Counting Stairs

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Counting Stairs

There are thirteen stairs in both staircases in my house. There are sixteen stairs in the staircase going down to my dance studio. In any given staircase at my high school, there is either 5, 6, 7, 11, or16 stairs. 

Counting stairs makes life easier. It’s a fact I apply in my daily life. Every time I walk up or down a staircase, whether it be new or old, I count under my breath. Then I remember those numbers and hold on to them for dear life. 

Why Count Stairs?

Walking up or down stairs may be no big deal for others. They do it without a second thought. Sometimes they don’t even watch what they are doing. They can actually rely on their peripheral vision to tell them when to step and how many times to step. 

I can’t. Staircases are a much more terrifying climb for me. When I can’t see where the stairs start or end, it is a very real threat that I may fall. And the more uniform the staircase, the harder it is to see the separation between stairs. Don’t even get me started about climbing stairs in the dark. 

That’s why I count. So I can know for sure when to start and stop climbing. Peripheral vision works great, but when you don’t have much of that, numbers are the next best thing. 

So I don’t look down or fumble on staircases that I know, but it’s not because I can rely on my vision. It’s because I can rely on my counting. 

Staircases: Up vs. Down 

There is a difference. A big one. And it all has to do with shadows. It can be hard to describe, so I am going to use some pictures to help. 

Image of a staircase taken from the bottom of the stairs. The contrasting shadows on the stairs demonstrates that is it easier to see the separation from stair to stair.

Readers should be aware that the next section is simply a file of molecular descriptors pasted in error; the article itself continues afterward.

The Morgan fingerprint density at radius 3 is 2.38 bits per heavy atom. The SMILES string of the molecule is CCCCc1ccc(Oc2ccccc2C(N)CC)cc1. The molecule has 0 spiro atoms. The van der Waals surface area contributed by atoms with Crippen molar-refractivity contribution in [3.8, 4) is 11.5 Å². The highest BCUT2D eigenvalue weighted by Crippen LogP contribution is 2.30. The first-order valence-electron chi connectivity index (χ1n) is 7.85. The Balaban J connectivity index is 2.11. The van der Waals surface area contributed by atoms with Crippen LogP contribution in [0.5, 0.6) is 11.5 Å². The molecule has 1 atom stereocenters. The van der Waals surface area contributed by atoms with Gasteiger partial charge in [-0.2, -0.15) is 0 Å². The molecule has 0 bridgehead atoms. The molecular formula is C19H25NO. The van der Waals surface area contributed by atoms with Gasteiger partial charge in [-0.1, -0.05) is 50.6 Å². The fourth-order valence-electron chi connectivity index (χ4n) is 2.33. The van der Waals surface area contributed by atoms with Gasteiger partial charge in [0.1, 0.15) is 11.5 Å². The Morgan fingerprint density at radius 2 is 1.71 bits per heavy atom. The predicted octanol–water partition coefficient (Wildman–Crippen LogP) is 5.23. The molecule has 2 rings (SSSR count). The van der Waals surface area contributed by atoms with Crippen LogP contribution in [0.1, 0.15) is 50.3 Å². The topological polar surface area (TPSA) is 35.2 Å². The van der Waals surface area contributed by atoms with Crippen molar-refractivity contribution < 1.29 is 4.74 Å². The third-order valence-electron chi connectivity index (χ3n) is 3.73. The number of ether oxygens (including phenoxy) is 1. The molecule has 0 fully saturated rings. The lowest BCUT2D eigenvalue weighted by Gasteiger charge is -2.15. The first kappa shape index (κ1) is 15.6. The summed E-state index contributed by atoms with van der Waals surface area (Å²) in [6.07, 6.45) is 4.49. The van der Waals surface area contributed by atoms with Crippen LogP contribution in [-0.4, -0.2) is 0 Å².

Climbing Upwards

Up is way easier. I don’t need to count for up at all. I can clearly see the separation between steps because of the shadows from the steps above. There is contrast, and contrast makes it doable. 

Image of a staircase taken from the top of the stars. it demonstrates the lack of contrasting shadows and how the separation between each step is almost undetectable.

Climbing Downwards

Down is a different story. There are no shadows. No contrast. Everything looks like a flat slab with no ledges whatsoever. I have to count to know how many ledges are hiding in the seemingly flat expanse. 

The Flaws With Counting Stairs

Finding stairs

Counting isn’t a perfect end-all solution. It helps to know how many steps lie before me, but remember that endless expanse that I face when I go down stairs? Counting isn’t going to help me find those hidden ledges. It only lets me know how many there are to find. 

Finding the first few is the hardest. I have to feel with the toe of my shoe until I find the drop and then step down. Once I get past those first few, I find the rhythm of the staircase and can figure the rest of the way down. 

New Stairs

Counting is completely helpless when I come across a new set of stairs. I’m obviously not able to count new stairs until I climb them, so that first climb has to be done without the counting method. 

Other Habits

Counting stairs is a unique habit that has a direct tie to my vision. It’s a part of my everyday life that helps me get through a challenging normalcy in an easier way. This isn’t the only trick I use to make life work for me. 

I have a few other habits that help me deal with my low vision:

  • Giving objects a “spot” in drawers or bags. This allows me to just grab something without looking rather than searching around in a dark drawer. 
  • Using my peripheral vision. When I find myself in the dark, I use my peripheral vision to figure out my surroundings. There is a scientific reason why this works that has to do with the location of rods vs. cones in the eye. All that really matters, though, is that it works, and it comes in handy. Trust me. 
  • Using touch over sight. The sense of touch is a trick in itself. There are so many times daily when I catch myself feeling my way through a task that others would use their eyes for. I do it even when I don’t have to. It’s habit. Things like buckling a seatbelt, tying my shoes, or cutting veggies (this one scares my mom). There are a thousand more examples of things I feel my way through, but I made my point. 

My low vision lands me doing many things like counting stairs to aid in every day life. Little tweaks I make to normal tasks to modify them for my use. It’s something I have learned over years of experience dealing with a vision impairment in a seeing world. It’s called adapting and everyone has to do it in their own way. I found mine and I hope that all of you can find yours. 


To read about one of my vision related staircase struggles, check out my previous blog post Annoying Kindnesses.

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